Independent publishers should increase efforts to connect directly with their customers, according to director of The Futures Company Andrew Curry, as indies highlighted retail pressures as one of the strongest changes to the market over the next five years.
Speaking ahead of his keynote speech, delivered to delegates at the Independent Publishers Guild's Conference this morning [10th March] at Heythrop Hotel, Chipping Norton, Curry pointed to the results of the organisation's survey conducted for the event.
It found 71% of IPG members surveyed felt that supermarkets could eventually drive specialist booksellers out of business. The topic of Amazon divided respondents, with 50% agreeing that the online giant has been a force for good in the publishing sector, and 21% disagreeing.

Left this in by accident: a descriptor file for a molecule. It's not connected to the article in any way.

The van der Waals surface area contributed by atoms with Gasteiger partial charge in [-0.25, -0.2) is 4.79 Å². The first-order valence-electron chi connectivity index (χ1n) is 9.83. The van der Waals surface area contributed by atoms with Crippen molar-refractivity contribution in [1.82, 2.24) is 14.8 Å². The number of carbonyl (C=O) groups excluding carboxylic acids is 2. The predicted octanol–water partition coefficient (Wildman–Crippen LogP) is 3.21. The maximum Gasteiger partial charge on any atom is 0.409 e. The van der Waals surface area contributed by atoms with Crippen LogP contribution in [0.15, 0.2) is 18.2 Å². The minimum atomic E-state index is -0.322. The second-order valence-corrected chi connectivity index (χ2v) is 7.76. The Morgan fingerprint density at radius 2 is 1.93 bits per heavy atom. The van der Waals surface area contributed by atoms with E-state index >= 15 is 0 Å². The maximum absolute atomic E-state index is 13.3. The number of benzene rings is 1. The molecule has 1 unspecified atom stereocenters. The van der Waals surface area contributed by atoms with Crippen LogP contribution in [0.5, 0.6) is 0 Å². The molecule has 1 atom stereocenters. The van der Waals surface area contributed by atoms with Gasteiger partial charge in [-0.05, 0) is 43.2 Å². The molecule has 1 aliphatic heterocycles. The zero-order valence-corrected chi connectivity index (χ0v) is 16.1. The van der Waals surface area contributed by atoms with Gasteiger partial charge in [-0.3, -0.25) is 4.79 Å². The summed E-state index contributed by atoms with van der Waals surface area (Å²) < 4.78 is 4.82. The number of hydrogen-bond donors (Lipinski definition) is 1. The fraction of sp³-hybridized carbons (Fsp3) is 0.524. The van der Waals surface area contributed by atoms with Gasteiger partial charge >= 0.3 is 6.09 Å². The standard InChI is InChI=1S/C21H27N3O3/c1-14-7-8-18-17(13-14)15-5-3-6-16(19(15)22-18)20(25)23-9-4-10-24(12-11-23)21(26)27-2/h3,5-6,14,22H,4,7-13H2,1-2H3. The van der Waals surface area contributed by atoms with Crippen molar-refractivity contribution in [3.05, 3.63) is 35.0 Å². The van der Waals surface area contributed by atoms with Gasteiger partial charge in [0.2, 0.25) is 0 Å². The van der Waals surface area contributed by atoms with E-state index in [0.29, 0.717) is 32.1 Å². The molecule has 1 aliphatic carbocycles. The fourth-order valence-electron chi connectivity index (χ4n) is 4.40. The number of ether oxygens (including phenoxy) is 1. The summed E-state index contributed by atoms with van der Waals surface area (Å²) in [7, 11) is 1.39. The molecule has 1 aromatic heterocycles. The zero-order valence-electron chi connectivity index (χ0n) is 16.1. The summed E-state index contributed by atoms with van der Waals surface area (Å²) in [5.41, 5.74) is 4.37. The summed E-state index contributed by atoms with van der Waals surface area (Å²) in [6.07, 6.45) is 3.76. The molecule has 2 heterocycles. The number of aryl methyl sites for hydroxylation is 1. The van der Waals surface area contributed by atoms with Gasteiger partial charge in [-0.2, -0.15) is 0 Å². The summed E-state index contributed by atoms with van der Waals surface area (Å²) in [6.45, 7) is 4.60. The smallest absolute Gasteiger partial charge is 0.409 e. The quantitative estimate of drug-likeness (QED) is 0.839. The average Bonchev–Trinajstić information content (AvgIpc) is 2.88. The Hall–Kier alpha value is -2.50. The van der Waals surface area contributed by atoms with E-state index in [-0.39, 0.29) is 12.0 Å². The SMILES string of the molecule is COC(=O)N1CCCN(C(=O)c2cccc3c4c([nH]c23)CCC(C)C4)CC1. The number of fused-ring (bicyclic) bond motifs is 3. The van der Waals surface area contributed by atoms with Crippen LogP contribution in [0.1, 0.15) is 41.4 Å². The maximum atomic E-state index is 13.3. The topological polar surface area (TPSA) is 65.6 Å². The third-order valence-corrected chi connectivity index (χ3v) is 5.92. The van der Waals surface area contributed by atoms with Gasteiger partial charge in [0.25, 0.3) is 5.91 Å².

Half of the respondents thought that publishers were "adapting well to the challenges of producing electronic titles". Almost half (48%) felt that free content online was hampering their business, with 38% disagreeing.
Curry said, along with the recession, indies expressed worries about the "high street situation and about Waterstone's in part". He said: "From talking to interviewees, the mood seemed to be that there is probably room for 100 profitable stores in a chain-bookselling, Waterstone's-type model, and we are way above that at the moment."
He said that for independent publishers operating in a niche area of interest, it was vital to connect to customers, and build a presence as a brand within the community, using social networking and digital publishing in order to reach customers more directly.
He added: "When you look at the overall trends [in the publishing industry], they are quite depressing, but when you look at the details, there are certainly some great opportunities."